Thoughts From the Road

Naturally, the UN Security Council, which always stands at the ready to condemn Israel, responded to Turkey’s call with a first draft of a resolution attacking Israel for defending itself.  As it happens, the draft resolution isn’t so bad, for a relentlessly anti-Israel organization (and I’m talking here about the UN, not the Obama administration).  But the UN would be worthless if it weren’t the primary tool for Israel’s isolation from the rest of the world.  (Giving Gaza free access to Iranian arms, or the West Bank a state, isn’t going to change that, no matter what this administration thinks.)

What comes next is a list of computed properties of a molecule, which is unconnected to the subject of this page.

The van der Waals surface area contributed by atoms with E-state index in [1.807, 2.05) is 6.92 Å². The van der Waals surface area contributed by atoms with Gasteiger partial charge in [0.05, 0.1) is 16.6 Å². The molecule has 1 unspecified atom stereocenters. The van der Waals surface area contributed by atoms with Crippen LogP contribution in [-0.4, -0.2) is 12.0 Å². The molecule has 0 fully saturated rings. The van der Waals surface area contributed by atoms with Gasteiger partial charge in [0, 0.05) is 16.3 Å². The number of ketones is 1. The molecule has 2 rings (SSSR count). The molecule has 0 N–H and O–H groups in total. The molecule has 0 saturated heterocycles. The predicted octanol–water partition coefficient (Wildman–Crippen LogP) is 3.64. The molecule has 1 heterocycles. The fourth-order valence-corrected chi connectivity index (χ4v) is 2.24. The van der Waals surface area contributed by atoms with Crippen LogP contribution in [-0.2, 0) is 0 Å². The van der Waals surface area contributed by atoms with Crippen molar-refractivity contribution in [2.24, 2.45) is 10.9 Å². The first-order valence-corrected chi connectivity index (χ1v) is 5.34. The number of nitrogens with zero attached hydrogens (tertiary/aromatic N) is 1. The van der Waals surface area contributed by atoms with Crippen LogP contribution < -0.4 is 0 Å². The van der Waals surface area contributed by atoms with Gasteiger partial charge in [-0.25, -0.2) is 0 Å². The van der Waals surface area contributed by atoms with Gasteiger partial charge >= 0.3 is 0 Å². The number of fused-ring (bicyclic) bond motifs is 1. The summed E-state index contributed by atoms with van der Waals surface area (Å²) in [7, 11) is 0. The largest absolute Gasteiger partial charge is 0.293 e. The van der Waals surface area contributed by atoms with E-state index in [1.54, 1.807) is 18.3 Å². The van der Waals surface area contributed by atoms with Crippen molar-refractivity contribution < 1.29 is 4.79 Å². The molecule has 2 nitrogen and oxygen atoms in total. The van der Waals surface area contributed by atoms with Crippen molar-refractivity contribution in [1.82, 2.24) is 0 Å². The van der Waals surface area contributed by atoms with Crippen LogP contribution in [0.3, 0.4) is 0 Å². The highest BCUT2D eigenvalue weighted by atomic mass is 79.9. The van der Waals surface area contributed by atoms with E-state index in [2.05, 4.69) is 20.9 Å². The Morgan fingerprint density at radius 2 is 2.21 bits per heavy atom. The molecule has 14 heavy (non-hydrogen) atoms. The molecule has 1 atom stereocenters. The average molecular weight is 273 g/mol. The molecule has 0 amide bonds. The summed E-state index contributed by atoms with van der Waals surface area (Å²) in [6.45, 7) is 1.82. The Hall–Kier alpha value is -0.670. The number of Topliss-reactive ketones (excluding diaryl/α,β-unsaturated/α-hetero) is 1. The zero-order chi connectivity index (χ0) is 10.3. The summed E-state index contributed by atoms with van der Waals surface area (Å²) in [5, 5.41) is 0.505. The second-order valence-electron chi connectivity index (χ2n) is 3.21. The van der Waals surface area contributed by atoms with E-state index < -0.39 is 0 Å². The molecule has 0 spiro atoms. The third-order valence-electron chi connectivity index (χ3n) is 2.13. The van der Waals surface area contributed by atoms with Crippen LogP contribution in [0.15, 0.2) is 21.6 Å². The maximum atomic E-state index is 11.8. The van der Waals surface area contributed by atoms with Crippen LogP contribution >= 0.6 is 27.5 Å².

The Turks, who had held down NATO’s southern flank and, through Ataturk’s modernism, were the model for what a Muslim state could be, is back to being what Muslim states usually are.  It’s moved from a tactical alliance with Israel and knocking on the Gates of Brussels, to a strategic alliance with Iran and Russia, and calling up the battering rams to the gates of Jerusalem.

So much for moderate Islamism.

Far from representing the failure of Zionism, as Peter Beinart’s column would have us believe, this weekend’s events should point out the failure of liberalism.  The moral difference between Israel and its enemies has rarely been more clear.  It’s been the left that has defined public education, college education, and most of the public debate in the west for 40 years.  If liberals are turning against Israel, if the west is doing so, it’s because liberals have defined morality not as virtuous action, but as weakness.

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